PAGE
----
Fordham University ethicist Maureen O’Connell has an excellent new post up at the Center for FaithJustice blog, on racism and its place (or lack of it) in Catholic social teaching. She argues compellingly that Catholic social teaching has, up to now, failed to take adequate account of racism and its role as an important root cause of our social ills, rather than just a symptom of them.
But racism is not about isolated acts. Rather it is a way of perceiving ourselves and others shaped by our collective way of being together. Failing to name racism as a cultural phenomenon—a collective set of dispositions and perspectives on the world that are collective learned and symbolically shared—only perpetuates white complicity in racism. Since few of us have probably ever committed conscious, intentional and deliberate acts of racial hatred, most whites can be assured of our lack of culpability with the events related to the Martin case in Florida and shirk any kind of responsibility for it that others try to foist on us. Catholic social teaching tells us our consciences are clean.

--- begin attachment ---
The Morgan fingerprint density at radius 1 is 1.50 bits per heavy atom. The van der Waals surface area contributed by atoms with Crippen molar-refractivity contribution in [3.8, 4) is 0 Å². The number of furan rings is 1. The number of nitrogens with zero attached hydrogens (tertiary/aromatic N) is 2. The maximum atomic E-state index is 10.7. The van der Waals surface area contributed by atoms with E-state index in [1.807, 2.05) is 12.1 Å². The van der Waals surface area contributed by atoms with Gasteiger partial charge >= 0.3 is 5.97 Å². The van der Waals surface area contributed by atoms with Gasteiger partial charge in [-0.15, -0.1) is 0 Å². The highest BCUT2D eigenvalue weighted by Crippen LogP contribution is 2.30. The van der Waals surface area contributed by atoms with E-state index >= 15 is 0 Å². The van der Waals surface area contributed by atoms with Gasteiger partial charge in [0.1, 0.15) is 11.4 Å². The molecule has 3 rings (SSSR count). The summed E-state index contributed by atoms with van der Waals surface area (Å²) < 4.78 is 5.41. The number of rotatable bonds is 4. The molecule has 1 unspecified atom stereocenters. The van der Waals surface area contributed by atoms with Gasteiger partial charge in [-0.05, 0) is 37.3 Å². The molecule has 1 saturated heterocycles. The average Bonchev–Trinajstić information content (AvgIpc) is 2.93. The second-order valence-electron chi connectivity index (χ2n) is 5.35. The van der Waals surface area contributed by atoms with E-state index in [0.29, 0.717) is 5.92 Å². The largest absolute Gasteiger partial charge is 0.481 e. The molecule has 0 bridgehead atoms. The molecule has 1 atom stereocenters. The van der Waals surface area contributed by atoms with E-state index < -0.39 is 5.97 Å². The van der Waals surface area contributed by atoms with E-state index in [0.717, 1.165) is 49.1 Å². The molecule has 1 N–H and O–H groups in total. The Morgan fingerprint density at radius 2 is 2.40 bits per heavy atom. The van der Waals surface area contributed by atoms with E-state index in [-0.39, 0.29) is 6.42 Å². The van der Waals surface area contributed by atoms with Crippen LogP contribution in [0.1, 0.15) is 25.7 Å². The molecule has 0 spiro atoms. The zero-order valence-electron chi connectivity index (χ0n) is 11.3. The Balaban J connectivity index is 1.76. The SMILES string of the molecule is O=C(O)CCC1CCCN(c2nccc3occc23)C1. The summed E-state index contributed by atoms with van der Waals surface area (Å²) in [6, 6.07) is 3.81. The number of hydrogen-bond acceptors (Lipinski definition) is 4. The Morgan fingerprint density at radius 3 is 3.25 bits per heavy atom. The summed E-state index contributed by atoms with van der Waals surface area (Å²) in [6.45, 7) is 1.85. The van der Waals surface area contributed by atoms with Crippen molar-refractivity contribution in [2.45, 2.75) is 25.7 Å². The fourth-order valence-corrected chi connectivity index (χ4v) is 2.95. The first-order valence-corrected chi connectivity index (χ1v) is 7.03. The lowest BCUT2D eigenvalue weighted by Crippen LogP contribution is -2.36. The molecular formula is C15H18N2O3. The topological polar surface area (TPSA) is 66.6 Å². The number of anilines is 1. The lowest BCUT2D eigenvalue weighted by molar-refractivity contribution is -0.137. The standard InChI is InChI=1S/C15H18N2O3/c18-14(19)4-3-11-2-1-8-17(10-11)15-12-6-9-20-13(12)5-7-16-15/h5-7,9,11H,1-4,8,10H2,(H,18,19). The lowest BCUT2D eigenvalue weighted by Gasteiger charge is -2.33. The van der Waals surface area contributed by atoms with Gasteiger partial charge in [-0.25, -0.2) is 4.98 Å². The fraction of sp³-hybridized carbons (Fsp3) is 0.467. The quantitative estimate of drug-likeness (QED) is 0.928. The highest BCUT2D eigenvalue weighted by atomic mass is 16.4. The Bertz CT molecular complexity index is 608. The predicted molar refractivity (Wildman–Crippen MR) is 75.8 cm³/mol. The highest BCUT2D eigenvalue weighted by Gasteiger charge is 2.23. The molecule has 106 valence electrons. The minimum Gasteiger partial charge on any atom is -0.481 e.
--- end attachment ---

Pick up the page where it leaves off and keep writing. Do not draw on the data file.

The full piece is here.